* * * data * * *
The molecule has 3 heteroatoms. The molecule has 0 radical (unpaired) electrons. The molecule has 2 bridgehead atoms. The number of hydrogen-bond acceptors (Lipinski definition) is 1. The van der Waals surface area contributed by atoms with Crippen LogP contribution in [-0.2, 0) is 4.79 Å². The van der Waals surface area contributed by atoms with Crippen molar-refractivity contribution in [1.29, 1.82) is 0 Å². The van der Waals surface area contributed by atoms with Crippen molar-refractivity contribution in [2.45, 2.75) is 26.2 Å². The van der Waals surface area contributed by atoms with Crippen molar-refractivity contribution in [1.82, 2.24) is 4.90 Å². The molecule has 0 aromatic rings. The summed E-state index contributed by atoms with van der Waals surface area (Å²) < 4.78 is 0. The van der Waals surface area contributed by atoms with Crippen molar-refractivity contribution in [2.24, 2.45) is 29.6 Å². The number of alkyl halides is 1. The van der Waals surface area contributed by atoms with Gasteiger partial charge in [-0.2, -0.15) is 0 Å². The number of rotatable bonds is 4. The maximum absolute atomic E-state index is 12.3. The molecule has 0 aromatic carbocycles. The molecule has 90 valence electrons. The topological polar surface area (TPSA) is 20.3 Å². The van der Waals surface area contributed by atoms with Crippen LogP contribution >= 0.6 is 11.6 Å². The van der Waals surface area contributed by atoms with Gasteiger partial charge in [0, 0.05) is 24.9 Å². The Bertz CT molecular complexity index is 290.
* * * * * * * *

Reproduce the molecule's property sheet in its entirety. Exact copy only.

The molecule has 3 heteroatoms. The molecule has 0 radical (unpaired) electrons. The molecule has 2 bridgehead atoms. The number of hydrogen-bond acceptors (Lipinski definition) is 1. The van der Waals surface area contributed by atoms with Crippen LogP contribution in [-0.2, 0) is 4.79 Å². The van der Waals surface area contributed by atoms with Crippen molar-refractivity contribution in [1.29, 1.82) is 0 Å². The van der Waals surface area contributed by atoms with Crippen molar-refractivity contribution in [2.45, 2.75) is 26.2 Å². The van der Waals surface area contributed by atoms with Crippen molar-refractivity contribution in [1.82, 2.24) is 4.90 Å². The molecule has 0 aromatic rings. The summed E-state index contributed by atoms with van der Waals surface area (Å²) < 4.78 is 0. The van der Waals surface area contributed by atoms with Crippen molar-refractivity contribution in [2.24, 2.45) is 29.6 Å². The number of alkyl halides is 1. The van der Waals surface area contributed by atoms with Gasteiger partial charge in [-0.2, -0.15) is 0 Å². The number of rotatable bonds is 4. The maximum absolute atomic E-state index is 12.3. The molecule has 0 aromatic carbocycles. The molecule has 90 valence electrons. The topological polar surface area (TPSA) is 20.3 Å². The van der Waals surface area contributed by atoms with Crippen LogP contribution >= 0.6 is 11.6 Å². The van der Waals surface area contributed by atoms with Gasteiger partial charge in [0, 0.05) is 24.9 Å². The Bertz CT molecular complexity index is 290.